Toronto, Ontario -
The ON based Toronto Functional Medicine Centre (TFMC) has shared new materials that aim to explain how the team uses the functional medicine approach to Type II Diabetes. This chronic condition is known to be challenging for patients to deal with, but the clinic says a more holistic strategy may be exactly what they need to adjust more fluidly to their body’s demands.
The Centre’s insights are freely available for all to read in a new article, shared via their official blog space. In ‘How Our Toronto Functional Medicine Clinic Approaches Target Type II Diabetes,’ the clinic says, “As a hormone, insulin is supposed to regulate your blood sugar levels. Type II diabetes is a condition in which your body doesn’t use insulin properly, resulting in unusual blood sugar levels. When left untreated, or if it’s mismanaged, the condition may influence other health issues, such as kidney and eye damage, as well as heart disease.”
As is the case for anyone with a chronic condition, the key to making it work lies in managing or controlling its associated risk factors. Some risk factors, unfortunately, cannot be dealt with or changed in any way as they are far outside the patient’s control, such as a genetic propensity for diabetes (the condition runs in the family). However, other factors can be addressed in some way, and it is important for patients to learn more about these opportunities to control the potential direction — or prevention — of such conditions.
In the article, the TFMC identifies the following risk factors for Type II diabetes: extreme blood pressure and cholesterol levels, being overweight, being diagnosed with pre-diabetes, sleep apnea, polycystic ovary syndrome (PCOS), depression and taking glucocorticoid medications. Typically, a patient with Type II diabetes (or who is at risk of developing it) will be told to monitor their blood sugar as closely as possible, but the Centre says this may be an incomplete way of approaching the problem.
“In a study of 222 participants with Type II diabetes,” the article says, “intense physical activities were executed for three months. Noteworthy improvements were related to weight loss, blood pressure, blood glucose, and triglycerides. Scientists concluded that, because of these results, lifestyle interventions should be advocated for those with Type II diabetes, especially for patients with unsteady glycaemic levels.”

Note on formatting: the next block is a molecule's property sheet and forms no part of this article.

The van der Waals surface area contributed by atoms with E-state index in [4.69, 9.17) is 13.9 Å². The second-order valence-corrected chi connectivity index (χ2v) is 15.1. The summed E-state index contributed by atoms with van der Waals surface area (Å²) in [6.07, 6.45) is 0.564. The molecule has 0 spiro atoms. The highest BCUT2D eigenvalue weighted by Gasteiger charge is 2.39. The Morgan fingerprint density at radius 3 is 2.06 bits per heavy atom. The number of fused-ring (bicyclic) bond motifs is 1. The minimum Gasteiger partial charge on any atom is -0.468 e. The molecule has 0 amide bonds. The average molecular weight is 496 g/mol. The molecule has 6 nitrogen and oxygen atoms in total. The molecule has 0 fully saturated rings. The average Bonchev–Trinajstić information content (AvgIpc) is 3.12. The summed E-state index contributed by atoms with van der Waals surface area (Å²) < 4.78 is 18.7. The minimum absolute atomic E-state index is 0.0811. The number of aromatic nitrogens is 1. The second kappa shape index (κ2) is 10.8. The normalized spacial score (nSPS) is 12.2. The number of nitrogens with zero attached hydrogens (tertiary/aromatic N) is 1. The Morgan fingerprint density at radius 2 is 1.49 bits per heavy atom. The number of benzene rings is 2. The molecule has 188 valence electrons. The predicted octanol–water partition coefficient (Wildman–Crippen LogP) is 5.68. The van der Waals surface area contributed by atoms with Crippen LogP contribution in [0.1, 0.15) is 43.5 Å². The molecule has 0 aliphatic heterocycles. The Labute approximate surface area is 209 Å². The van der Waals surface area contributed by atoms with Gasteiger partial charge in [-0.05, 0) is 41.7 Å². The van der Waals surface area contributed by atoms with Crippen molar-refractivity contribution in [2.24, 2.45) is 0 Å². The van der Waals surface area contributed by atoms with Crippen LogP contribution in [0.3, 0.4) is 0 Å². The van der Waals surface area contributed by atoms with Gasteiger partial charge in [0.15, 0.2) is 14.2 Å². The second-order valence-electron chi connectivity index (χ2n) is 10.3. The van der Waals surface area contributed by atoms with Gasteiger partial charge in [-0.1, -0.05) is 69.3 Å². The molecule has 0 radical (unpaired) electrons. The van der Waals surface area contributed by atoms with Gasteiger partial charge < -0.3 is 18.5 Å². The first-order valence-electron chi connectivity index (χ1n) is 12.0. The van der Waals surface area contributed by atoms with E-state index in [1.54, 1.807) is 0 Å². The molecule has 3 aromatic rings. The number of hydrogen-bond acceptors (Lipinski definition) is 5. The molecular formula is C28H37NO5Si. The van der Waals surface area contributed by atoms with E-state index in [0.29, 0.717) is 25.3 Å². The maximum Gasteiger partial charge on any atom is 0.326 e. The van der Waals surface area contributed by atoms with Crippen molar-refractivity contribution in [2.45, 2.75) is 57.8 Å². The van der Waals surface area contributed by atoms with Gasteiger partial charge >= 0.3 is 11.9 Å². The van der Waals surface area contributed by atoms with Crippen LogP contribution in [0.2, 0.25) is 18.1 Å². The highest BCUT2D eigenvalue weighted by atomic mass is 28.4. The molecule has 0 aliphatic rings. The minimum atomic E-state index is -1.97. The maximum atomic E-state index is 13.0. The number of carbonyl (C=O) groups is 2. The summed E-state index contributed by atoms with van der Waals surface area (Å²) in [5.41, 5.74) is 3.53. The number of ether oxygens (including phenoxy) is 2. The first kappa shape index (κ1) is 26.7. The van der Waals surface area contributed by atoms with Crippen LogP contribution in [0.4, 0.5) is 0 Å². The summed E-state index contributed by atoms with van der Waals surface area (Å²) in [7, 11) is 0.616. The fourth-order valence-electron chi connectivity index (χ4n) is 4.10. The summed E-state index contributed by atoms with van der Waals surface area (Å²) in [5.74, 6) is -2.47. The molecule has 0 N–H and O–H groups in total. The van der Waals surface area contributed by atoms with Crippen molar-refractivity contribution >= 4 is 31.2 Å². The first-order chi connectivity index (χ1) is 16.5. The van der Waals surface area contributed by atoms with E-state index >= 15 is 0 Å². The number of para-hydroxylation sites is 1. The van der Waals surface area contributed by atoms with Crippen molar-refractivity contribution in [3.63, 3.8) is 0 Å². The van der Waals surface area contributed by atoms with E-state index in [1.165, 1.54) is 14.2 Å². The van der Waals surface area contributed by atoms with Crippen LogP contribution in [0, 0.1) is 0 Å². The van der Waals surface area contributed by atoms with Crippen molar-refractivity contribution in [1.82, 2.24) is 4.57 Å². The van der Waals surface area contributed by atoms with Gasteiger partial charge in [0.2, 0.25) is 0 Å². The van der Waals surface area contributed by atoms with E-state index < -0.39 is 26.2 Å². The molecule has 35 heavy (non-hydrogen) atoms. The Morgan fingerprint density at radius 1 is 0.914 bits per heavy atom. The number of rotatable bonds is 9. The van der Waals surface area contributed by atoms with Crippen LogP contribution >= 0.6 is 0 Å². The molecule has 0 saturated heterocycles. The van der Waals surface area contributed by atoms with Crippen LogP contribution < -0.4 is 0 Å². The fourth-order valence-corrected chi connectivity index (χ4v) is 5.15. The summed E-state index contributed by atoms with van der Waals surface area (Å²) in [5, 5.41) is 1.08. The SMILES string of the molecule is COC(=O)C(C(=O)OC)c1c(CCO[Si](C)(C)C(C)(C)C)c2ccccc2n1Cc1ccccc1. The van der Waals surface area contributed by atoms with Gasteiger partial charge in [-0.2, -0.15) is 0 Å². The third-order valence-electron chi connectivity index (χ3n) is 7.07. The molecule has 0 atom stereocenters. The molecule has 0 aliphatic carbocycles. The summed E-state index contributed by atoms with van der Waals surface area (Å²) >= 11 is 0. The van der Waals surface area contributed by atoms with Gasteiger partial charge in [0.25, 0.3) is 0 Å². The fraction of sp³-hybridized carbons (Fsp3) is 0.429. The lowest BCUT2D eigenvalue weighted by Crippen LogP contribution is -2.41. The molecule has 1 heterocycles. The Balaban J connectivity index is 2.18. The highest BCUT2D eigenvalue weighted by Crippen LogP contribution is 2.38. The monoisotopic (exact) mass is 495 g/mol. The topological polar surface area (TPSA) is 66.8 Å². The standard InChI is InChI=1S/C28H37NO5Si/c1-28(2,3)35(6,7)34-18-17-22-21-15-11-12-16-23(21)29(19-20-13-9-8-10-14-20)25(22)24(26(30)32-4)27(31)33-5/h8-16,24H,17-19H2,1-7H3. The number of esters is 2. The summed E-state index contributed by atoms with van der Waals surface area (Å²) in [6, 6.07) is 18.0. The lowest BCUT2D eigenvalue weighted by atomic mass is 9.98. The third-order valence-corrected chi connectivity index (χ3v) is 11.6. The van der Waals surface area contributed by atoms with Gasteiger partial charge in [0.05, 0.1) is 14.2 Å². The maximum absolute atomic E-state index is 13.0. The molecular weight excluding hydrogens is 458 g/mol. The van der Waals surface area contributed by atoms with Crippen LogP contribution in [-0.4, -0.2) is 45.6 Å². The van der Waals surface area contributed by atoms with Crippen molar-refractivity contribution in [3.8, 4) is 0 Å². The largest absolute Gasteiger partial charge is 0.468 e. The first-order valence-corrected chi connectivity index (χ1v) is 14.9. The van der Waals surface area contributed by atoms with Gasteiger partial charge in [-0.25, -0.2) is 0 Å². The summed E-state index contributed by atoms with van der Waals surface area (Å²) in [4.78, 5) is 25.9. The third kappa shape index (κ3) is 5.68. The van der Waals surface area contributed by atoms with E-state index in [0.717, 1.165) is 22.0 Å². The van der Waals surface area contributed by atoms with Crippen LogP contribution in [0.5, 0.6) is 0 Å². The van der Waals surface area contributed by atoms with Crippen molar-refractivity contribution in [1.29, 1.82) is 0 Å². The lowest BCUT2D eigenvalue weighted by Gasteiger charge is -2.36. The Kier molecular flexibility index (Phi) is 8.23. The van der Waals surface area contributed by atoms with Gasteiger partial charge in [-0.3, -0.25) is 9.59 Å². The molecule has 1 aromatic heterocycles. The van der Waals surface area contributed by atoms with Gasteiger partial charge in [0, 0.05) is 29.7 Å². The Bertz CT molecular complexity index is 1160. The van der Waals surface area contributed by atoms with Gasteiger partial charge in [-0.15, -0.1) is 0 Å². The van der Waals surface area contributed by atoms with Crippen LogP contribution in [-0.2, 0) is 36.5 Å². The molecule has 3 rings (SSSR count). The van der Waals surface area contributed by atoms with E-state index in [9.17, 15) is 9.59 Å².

The takeaway from this, TFMC argues, is that patients and their healthcare providers should consider a wider array of variables when monitoring and controlling the progression of Type II diabetes. It is for this reason that functional medicine practitioners are more likely to examine much more than a patient’s glucose levels; their medical history, current lifestyle factors, environment, and more may be investigated as well. Functional medicine health care providers will pay consideration to the patient’s health goals as this may influence their lifestyle over a given period.
A number of examples of functional medicine treatments are offered in the article that may have an impact on a patient’s health and well being. The first treatment, suggested as an adjunct support modality, is acupuncture, which involves the stimulation of points on the body via sterile needles. The Centre says it may be used to target diabetic neuropathy.
The clinic generally advises patients to avoid thinking of blood sugar control in terms of simply eliminating sugar from their diet. A number of food groups can have beneficial or detrimental effects, so a diet must be given careful consideration. However, some diets are thought to be excellent for the majority of patients, and the clinic will be glad to show the community how to get started.
“We can help you implement a Mediterranean-based diet,” the clinic says, “which is laden with plant-based ingredients and may lessen insulin resistance. This can promote blood sugar management while dropping levels of A1C. The diet may also help reduce inflammation and strengthen immune function, as it contains anti-inflammatory functions.”
Other suggestions include regular workout sessions, exploring herbal medicines and consulting with an integrated healthcare practitioner. The Toronto Functional Medicine Centre is ready and willing to help anyone in need, be it with Type II diabetes, fatigue, the link between chronic stress and hormones, or any other health-related subject. Those interested may learn more by reading the Centre’s articles or by contacting the Toronto Functional Medicine Centre directly at (416) 968-6961 or firstname.lastname@example.org
Our team of dedicated health and wellness practitioners have a passion for integrative functional and naturopathic medicine healing. We strive to help each patient shift towards balanced, wholesome wellness.
Toronto Functional Medicine Centre
162 Cumberland St 222 A
Toronto, ON M5R 1A8
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